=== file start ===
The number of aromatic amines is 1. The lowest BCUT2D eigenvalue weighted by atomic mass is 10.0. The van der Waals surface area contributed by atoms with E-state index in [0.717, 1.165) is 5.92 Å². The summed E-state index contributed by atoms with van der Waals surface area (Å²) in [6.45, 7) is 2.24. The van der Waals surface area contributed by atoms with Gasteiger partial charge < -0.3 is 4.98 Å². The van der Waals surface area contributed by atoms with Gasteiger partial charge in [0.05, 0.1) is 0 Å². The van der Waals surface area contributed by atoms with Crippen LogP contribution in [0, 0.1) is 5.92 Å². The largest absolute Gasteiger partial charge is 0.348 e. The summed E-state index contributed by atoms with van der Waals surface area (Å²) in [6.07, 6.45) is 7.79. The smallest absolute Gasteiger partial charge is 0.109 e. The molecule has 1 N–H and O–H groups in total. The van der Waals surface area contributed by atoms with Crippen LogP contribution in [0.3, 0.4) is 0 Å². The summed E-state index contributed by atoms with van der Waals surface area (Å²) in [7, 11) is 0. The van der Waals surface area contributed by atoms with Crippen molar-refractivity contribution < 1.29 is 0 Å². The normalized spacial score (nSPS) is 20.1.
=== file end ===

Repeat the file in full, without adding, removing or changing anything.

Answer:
The number of aromatic amines is 1. The lowest BCUT2D eigenvalue weighted by atomic mass is 10.0. The van der Waals surface area contributed by atoms with E-state index in [0.717, 1.165) is 5.92 Å². The summed E-state index contributed by atoms with van der Waals surface area (Å²) in [6.45, 7) is 2.24. The van der Waals surface area contributed by atoms with Gasteiger partial charge < -0.3 is 4.98 Å². The van der Waals surface area contributed by atoms with Gasteiger partial charge in [0.05, 0.1) is 0 Å². The van der Waals surface area contributed by atoms with Crippen LogP contribution in [0, 0.1) is 5.92 Å². The largest absolute Gasteiger partial charge is 0.348 e. The summed E-state index contributed by atoms with van der Waals surface area (Å²) in [6.07, 6.45) is 7.79. The smallest absolute Gasteiger partial charge is 0.109 e. The molecule has 1 N–H and O–H groups in total. The van der Waals surface area contributed by atoms with Crippen LogP contribution in [0.3, 0.4) is 0 Å². The summed E-state index contributed by atoms with van der Waals surface area (Å²) in [7, 11) is 0. The van der Waals surface area contributed by atoms with Crippen molar-refractivity contribution < 1.29 is 0 Å². The normalized spacial score (nSPS) is 20.1.